It looks like the Peacock/WWE Network deal is paying off for the Bird as new streaming subscribers become harder and harder to find.
In Matt Belloni’s “What I'm Hearing Newsletter” on Puck, Peacock's WWE Network acquisition has gone very well for the company, as conversion rates coming from the Network are high and subscribers are watching WWE content in spades:
Last March, NBC Universal took over the pro wrestling outfit’s WWE Network and its 1.1. million subs, offering them a deal on Peacock for their Roman Reigns fix. Check out these internal Peacock stats that came to me from a source:
- Of the 1.1 million subscribers to WWE Network, one million successfully converted to Peacock subscribers.
- More than 3 million Peacock subs have watched WWE content since it moved over in March.
- More than half of those 3 million subs indicated that they signed up “because of WWE.”
So not only did a vast majority of the WWE Network subscriber base follow the company to Peacock but even existing subscribers to Peacock took a peek at WWE programming on the platform. That bodes well for the WWE as it digs deeper into its identity of “sports entertainment” versus “pro wrestling,” although Peacock is adding independent wrestling to the platform on a semi-regular basis to appeal to the diehard fan.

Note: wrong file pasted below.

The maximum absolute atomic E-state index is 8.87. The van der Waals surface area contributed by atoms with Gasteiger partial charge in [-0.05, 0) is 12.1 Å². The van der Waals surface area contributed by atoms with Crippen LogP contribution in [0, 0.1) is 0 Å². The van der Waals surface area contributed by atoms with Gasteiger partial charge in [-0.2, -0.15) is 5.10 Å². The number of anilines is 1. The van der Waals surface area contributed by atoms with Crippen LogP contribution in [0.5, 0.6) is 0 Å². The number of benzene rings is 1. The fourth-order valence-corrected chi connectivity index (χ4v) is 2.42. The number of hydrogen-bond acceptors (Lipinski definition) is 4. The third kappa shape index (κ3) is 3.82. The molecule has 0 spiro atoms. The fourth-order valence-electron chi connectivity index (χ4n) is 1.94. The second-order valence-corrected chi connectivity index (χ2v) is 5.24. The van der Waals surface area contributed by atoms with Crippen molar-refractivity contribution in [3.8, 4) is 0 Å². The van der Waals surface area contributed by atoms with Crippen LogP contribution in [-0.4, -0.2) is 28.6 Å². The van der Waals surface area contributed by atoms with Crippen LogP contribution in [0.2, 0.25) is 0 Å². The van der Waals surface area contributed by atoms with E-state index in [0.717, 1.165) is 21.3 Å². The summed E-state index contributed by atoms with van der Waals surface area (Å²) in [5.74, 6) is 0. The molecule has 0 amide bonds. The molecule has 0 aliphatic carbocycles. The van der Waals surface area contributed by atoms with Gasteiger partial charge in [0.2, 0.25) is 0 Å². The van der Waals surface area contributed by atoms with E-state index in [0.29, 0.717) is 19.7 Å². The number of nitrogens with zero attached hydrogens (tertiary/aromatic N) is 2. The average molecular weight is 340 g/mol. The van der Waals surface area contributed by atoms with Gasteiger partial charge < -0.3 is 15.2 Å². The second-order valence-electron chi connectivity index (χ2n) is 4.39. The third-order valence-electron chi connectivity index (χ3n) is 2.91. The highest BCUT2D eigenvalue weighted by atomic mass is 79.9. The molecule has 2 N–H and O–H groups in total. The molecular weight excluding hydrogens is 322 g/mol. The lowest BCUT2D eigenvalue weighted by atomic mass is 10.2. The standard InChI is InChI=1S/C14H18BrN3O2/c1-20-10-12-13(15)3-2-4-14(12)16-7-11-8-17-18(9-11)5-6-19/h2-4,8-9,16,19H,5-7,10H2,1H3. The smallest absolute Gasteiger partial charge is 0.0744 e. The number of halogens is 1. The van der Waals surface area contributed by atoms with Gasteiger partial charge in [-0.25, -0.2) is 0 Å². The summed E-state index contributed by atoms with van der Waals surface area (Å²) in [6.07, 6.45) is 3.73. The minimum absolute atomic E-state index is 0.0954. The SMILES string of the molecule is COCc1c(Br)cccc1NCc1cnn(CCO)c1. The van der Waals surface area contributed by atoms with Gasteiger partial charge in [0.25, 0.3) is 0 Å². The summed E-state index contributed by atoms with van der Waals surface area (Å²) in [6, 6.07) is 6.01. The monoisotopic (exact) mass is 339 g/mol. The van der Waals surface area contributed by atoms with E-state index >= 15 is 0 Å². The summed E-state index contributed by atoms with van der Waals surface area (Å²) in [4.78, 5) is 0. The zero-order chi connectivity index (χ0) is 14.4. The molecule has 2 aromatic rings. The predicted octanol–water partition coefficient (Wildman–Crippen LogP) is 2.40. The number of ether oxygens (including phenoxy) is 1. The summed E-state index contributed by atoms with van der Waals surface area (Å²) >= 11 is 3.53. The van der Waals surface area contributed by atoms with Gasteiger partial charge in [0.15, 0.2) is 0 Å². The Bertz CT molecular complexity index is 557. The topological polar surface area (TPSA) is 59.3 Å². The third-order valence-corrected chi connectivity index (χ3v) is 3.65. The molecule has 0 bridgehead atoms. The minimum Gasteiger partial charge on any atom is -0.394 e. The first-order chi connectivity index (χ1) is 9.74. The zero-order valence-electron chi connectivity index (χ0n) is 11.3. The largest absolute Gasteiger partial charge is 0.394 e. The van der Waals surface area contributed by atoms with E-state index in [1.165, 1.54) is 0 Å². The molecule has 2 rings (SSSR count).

The WWE/Peacock deal meets at the intersection of two trends we’ve seen over the past year — live sports content as the only growth category in broadcasting and new subscribers becoming very hard to attract post-pandemic. Peacock nabbed a unique sport that attracts individuals of all ages towards its platform and, once it got them on WWE, it can show them the rest of the platform. After all, they’re already paying for a subscription to the entire service, why not take a look outside the WWE and see what else Peacock has to offer?
As Peacock starts to find its stride and, despite the mishaps early on in the relationship, fans are flocking to Peacock for their WWE content.
Peacock is a subscription video streaming service from NBCUniversal that gives access to up to 15,000 hours of content including original shows, blockbuster movies, and classic television series.
Just like other streaming services, Peacock will have their own original series including reboots of Save By The Bell, Punky Brewster, and Battlestar Galactica. They also have shows like Rutherford Falls (Ed Helms), Dr. Death (Alec Baldwin), and a behind-the-scenes docs-series about Saturday Night Live.
The company has acquired the rights to many classic shows like the entire Dick Wolf library including Law & Order and Chicago Fire, Parks and Recreation, and The Office.
The service will also feature blockbusters and critically-acclaimed films from Universal Pictures, Focus Features, DreamWorks Animation, Illumination and content acquired from Hollywood’s biggest studios.